"Ah, by the way, have you any tremendous moral notions?"
"I don't think I have, madam." "People act on that mania sometimes, I believe. Do you think it an outrage on decency for a wife to run away from a mad husband whom they won't shut up, and take shelter with a friend? Is that the cause? Mr. Forth is an old friend of mine. I would trust my daughter with him in a desert, and stake my hand on his honour."
"Oh, Lady Jocelyn!" cried Evan. "Would to God you might ever have said that of me! Madam, I love you. I shall never see you again. I shall never meet one to treat me so generously. I leave you, blackened in character—you cannot think of me without contempt. I can never hope that this will change. But, for your kindness let me thank you."
And as speech is poor where emotion is extreme—and he knew his own to be especially so—he took her hand with petitioning eyes, and dropping on one knee, reverentially kissed it.
Lady Jocelyn was human enough to like to be appreciated. She was a veteran Pagan, and may have had the instinct that a peculiar virtue in this young one was the spring of his conduct. She stood up and said: "Don't forget that you have a friend here."
The poor youth had to turn his head from her.
"You wish that I should tell Rose what you have told me, at once, Mr. Harrington?"
"Yes, madam; I beg that you will do so."
And the queer look Lady Jocelyn had been wearing dimpled into absolute wonder. A stranger to Love's cunning, she marvelled why he should desire to witness the scorn Rose would feel for him.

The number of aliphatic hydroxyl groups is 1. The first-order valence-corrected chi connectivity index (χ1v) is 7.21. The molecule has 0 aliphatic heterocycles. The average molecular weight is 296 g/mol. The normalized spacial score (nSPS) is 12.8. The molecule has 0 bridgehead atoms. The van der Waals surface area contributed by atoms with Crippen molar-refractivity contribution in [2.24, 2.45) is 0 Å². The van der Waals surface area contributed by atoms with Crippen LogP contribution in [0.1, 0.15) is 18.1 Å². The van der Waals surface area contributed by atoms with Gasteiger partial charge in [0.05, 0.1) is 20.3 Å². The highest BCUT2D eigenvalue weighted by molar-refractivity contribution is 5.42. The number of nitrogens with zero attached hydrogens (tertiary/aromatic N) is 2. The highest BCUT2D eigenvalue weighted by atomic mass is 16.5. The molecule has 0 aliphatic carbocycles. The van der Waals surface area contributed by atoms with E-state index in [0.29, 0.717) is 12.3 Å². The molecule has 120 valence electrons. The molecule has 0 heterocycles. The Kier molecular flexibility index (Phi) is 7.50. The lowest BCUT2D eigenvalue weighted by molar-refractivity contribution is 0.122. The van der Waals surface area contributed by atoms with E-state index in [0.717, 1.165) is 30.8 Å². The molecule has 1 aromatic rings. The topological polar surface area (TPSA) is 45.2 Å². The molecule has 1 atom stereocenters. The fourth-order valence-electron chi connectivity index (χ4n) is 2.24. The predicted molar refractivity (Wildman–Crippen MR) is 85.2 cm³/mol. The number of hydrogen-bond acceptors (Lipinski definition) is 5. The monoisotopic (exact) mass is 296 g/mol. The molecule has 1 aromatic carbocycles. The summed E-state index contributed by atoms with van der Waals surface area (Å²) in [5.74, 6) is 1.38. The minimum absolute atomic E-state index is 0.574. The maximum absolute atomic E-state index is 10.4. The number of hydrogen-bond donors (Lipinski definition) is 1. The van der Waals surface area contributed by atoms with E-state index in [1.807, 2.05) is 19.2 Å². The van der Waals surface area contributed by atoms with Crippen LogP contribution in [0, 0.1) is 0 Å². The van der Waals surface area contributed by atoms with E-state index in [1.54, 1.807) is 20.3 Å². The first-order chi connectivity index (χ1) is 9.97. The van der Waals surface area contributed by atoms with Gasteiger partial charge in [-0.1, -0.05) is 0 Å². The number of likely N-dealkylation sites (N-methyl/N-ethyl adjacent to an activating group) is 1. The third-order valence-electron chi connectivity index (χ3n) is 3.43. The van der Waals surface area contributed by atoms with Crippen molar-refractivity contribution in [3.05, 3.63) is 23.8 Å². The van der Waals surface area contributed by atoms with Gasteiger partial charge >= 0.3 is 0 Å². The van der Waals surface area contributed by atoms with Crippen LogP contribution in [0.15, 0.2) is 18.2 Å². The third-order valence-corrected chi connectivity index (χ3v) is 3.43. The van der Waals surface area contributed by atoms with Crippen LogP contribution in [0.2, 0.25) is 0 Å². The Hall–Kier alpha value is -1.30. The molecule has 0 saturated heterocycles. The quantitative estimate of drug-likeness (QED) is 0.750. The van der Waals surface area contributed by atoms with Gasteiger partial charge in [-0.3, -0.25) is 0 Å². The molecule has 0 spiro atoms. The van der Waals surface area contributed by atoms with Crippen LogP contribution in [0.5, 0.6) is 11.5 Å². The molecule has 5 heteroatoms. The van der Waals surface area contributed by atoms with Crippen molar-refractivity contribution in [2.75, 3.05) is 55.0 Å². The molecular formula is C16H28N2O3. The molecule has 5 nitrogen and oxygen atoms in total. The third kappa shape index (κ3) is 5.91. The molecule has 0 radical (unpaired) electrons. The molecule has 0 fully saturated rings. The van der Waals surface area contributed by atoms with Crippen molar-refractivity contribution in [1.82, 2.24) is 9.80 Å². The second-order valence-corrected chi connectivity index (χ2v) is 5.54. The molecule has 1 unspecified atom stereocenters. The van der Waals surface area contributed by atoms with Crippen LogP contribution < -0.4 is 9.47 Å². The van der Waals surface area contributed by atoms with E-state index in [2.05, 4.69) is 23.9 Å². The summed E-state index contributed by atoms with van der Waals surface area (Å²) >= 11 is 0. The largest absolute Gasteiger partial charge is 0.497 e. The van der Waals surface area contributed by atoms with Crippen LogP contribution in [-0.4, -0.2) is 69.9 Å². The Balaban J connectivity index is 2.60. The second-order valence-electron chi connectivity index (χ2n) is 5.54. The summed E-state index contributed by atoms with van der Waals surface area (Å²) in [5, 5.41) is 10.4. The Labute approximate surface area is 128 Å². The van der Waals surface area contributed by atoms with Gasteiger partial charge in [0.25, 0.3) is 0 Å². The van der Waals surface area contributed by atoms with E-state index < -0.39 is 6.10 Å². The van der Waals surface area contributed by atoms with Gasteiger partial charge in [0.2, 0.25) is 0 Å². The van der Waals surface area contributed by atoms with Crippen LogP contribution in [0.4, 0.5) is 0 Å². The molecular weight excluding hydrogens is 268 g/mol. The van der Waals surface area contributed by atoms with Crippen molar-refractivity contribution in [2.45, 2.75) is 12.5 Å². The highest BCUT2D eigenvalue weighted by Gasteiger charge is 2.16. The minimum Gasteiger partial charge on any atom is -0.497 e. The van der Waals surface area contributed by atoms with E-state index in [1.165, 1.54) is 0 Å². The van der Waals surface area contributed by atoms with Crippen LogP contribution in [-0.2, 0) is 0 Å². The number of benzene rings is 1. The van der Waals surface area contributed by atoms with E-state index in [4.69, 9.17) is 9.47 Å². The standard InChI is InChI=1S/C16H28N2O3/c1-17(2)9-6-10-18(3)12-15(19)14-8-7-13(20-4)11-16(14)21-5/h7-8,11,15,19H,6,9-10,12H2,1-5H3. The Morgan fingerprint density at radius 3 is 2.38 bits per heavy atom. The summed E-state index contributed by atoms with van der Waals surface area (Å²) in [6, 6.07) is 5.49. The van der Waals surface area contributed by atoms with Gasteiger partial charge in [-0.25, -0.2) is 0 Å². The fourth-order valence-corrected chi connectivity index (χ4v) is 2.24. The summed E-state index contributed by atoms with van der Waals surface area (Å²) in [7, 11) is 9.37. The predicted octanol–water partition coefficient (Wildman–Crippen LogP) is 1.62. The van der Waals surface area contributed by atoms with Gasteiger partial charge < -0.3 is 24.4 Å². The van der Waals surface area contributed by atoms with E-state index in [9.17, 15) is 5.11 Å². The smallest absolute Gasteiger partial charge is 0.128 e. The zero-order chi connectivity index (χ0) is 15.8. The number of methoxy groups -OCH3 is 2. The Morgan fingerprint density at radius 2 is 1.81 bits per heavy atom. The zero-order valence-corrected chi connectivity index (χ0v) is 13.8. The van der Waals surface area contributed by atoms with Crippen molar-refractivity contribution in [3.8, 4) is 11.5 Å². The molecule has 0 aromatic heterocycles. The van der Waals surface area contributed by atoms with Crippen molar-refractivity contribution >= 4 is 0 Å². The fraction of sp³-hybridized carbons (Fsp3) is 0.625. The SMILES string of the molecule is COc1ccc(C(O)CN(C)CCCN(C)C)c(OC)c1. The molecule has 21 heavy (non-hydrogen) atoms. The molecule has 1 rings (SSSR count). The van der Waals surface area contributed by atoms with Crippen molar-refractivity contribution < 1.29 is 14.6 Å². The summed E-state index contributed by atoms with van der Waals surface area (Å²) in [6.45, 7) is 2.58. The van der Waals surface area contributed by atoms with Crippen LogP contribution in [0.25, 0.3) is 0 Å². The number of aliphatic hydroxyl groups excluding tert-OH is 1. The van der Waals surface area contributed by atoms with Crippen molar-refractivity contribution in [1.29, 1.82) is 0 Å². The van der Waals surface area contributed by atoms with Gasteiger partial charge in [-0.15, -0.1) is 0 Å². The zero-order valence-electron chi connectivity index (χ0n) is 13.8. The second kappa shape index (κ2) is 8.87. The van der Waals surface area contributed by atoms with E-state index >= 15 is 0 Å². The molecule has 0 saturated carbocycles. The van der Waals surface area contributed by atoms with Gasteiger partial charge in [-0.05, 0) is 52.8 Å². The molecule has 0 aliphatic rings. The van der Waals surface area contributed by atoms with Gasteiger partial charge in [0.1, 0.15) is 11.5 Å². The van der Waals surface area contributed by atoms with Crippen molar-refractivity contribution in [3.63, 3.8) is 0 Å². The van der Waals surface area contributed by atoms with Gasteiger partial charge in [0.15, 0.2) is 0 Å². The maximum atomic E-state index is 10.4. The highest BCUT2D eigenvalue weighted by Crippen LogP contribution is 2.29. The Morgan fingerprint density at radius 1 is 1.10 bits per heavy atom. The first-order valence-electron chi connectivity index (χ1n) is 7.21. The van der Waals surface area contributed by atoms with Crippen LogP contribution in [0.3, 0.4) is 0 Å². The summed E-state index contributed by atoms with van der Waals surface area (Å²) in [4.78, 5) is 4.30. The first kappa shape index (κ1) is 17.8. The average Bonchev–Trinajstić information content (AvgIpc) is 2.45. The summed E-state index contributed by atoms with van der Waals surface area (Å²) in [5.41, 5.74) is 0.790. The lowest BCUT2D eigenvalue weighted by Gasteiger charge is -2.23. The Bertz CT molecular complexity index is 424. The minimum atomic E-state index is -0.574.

"If she's not asleep, then, she shall hear it now," said her ladyship. "You understand that it will be mentioned to no other person."
"Except to Mr. Laxley, madam, to whom I shall offer the satisfaction he may require. But I will undertake that."
"Just as you think proper on that matter," remarked her philosophical ladyship, who held that man was a fighting animal and must not have his nature repressed.
She lighted him part of the way, and then turned off to Rose's chamber.
Would Rose believe it of him? Love combated his dismal foreboding. Strangely, too, now that he had plunged into his pitch-bath, the guilt seemed to cling to him, and instead of hoping serenely, or fearing steadily, his spirit fell in a kind of abject supplication to Rose, and blindly trusted that she would still love even if she believed him base. In his weakness he fell so low as to pray that she might love that crawling reptile who could creep into a house and shrink from no vileness to win her.
CHAPTER XXXV. ROSE WOUNDED.